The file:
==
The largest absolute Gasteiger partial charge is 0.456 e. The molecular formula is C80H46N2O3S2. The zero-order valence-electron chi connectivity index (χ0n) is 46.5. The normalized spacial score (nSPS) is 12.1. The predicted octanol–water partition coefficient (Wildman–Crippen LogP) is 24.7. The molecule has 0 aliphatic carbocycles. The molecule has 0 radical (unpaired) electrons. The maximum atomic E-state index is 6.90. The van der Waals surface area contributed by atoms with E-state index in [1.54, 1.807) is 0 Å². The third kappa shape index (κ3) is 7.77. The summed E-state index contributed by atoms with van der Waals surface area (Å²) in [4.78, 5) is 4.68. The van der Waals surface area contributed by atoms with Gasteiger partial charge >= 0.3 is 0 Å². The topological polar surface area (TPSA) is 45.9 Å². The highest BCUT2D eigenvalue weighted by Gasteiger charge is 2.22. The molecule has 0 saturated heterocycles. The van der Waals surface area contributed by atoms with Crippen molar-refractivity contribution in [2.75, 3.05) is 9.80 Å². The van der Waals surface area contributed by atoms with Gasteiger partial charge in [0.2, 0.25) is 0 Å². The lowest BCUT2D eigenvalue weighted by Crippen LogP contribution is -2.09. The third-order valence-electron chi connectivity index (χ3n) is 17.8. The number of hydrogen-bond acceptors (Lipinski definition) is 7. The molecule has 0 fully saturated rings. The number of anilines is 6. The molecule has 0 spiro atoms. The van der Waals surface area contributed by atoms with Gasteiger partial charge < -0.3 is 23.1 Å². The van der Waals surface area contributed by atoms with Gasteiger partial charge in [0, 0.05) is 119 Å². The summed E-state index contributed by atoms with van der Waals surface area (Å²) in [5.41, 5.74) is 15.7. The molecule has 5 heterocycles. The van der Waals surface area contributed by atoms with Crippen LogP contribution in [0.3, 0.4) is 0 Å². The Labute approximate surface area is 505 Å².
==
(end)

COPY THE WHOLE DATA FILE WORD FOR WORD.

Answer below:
The largest absolute Gasteiger partial charge is 0.456 e. The molecular formula is C80H46N2O3S2. The zero-order valence-electron chi connectivity index (χ0n) is 46.5. The normalized spacial score (nSPS) is 12.1. The predicted octanol–water partition coefficient (Wildman–Crippen LogP) is 24.7. The molecule has 0 aliphatic carbocycles. The molecule has 0 radical (unpaired) electrons. The maximum atomic E-state index is 6.90. The van der Waals surface area contributed by atoms with E-state index in [1.54, 1.807) is 0 Å². The third kappa shape index (κ3) is 7.77. The summed E-state index contributed by atoms with van der Waals surface area (Å²) in [4.78, 5) is 4.68. The van der Waals surface area contributed by atoms with Gasteiger partial charge >= 0.3 is 0 Å². The topological polar surface area (TPSA) is 45.9 Å². The highest BCUT2D eigenvalue weighted by Gasteiger charge is 2.22. The molecule has 0 saturated heterocycles. The van der Waals surface area contributed by atoms with Crippen molar-refractivity contribution in [2.75, 3.05) is 9.80 Å². The van der Waals surface area contributed by atoms with Gasteiger partial charge in [0.2, 0.25) is 0 Å². The lowest BCUT2D eigenvalue weighted by Crippen LogP contribution is -2.09. The third-order valence-electron chi connectivity index (χ3n) is 17.8. The number of hydrogen-bond acceptors (Lipinski definition) is 7. The molecule has 0 fully saturated rings. The number of anilines is 6. The molecule has 0 spiro atoms. The van der Waals surface area contributed by atoms with Gasteiger partial charge < -0.3 is 23.1 Å². The van der Waals surface area contributed by atoms with Gasteiger partial charge in [0, 0.05) is 119 Å². The summed E-state index contributed by atoms with van der Waals surface area (Å²) in [5.41, 5.74) is 15.7. The molecule has 5 heterocycles. The van der Waals surface area contributed by atoms with Crippen LogP contribution in [0.3, 0.4) is 0 Å². The Labute approximate surface area is 505 Å².